97L a threat to become a tropical depression on Wednesday

By: Dr. Jeff Masters , 1:31 PM GMT on July 20, 2010

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A tropical wave (Invest 97L) near the east coast of Puerto Rico has become more organized overnight and is a threat to develop into a tropical depression as early as Wednesday. The disturbance has brought heavy rains of 8+ inches to Culebra and Vieques islands over the past day (Figure 1), and all of Puerto Rico and the Virgin Islands are under flash flood watches today. The storm could bring an additional 3 - 6 inches of rain to the islands over the next two days. The upper level low centered a few hundred miles north of the Dominican Republic is no longer bringing high levels of wind shear to 97L; wind shear has fallen to the moderate range, 10 - 20 knots, which may allow 97L to continue to develop today. Satellite images of 97L show a moderate area of disorganized thunderstorms, but no signs of a surface circulation, no low-level spiral banding, and no upper-level outflow. There is a large amount of dry air to the northwest of Puerto Rico that will interfere with development of 97L. Surface observations show only light winds over Puerto Rico, with no signs of a surface circulation. The Hurricane Hunters are on call to investigate 97L this afternoon, if necessary.


Figure 1. Total radar-estimated rainfall from Invest 97L.

Forecast for 97L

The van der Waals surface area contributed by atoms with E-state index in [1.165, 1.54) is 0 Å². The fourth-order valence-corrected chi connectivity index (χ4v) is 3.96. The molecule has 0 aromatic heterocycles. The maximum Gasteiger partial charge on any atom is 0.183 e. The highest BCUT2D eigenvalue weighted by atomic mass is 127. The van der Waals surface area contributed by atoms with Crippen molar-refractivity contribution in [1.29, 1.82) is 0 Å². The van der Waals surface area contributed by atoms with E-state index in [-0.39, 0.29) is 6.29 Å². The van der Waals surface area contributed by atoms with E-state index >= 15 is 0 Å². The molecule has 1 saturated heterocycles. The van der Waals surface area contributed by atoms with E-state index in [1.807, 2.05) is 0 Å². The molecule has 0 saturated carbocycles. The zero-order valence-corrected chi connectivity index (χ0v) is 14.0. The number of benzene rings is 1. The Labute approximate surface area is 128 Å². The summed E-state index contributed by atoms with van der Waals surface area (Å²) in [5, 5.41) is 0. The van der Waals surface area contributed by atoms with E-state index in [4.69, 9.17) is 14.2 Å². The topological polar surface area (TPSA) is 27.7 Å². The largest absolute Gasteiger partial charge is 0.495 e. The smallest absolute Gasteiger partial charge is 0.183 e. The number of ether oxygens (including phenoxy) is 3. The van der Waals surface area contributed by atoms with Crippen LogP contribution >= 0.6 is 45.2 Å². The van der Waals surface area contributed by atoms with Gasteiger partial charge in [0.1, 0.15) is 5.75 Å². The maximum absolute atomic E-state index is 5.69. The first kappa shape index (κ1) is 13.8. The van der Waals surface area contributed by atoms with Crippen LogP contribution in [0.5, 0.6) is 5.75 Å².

The storm is in a fairly straightforward steering current environment, and 97L should progress steadily to the west-northwest through Saturday. The rains from 97L's thunderstorms will bring the threat of flooding to the Dominican Republic today and Wednesday, and to Haiti on Wednesday and Thursday. Heavy rains from 97L will begin moving into eastern Cuba, the Turks and Caicos Islands, and the eastern Bahamas on Wednesday, and South Florida can expect heavy rains to arrive as early as Thursday night. We do have several models developing 97L into a tropical depression or tropical storm. The GFS and HWRF both take 97L to tropical storm status over the Bahamas by Thursday, with the storm then tracking over South Florida on Friday and entering the Gulf of Mexico on Saturday. The NOGAPS is similar, but portrays a weaker system. All of these models foresee a threat to the oil spill region by Saturday night or Sunday, with the storm making a second landfall somewhere between the Florida Panhandle and Louisiana. One factor potentially aiding the storm will be the Madden-Julian oscillation, which currently favors upward motion over the Gulf of Mexico and Caribbean. The Madden-Julian oscillation is a pattern of enhanced rainfall that travels along the Equator from west to east. The pattern has a wet phase with large-scale rising air and enhanced thunderstorm activity, followed by a dry phase with large-scale sinking air and suppressed thunderstorm activity. Each cycle lasts approximately 30 - 60 days. When the Madden-Julian oscillation is in its wet phase over a hurricane-prone region, the chances for tropical storm activity are greatly increased. Also in favor of development are the warm ocean temperatures of 29°C. The SHIPS model predicts shear will remain moderate, 10 - 20 knots, over the next 4 - 5 days, and I believe the primary detriment to development of 97L over the next two days will be the presence of dry, stable air in its path over the Bahamas, thanks to the upper-level low to the north of the Dominican Republic. NHC is giving 97L a 40% chance of developing into a tropical depression by Thursday, which is a reasonable forecast. I think there is a 60% chance 97L will eventually become Tropical Storm Bonnie, sometime in the next five days. Sudden rapid development today or on Wednesday is unlikely, due to the dry air over the Bahamas, and I put the odds of 97L making it to hurricane strength before reaching Florida at 10%. There is a better chance that 97L could attain hurricane strength in the Gulf of Mexico, perhaps 20%. These probabilities will depend heavily upon how long 97L (or Bonnie) spends over land or interacting with land over the next four days, which is very uncertain.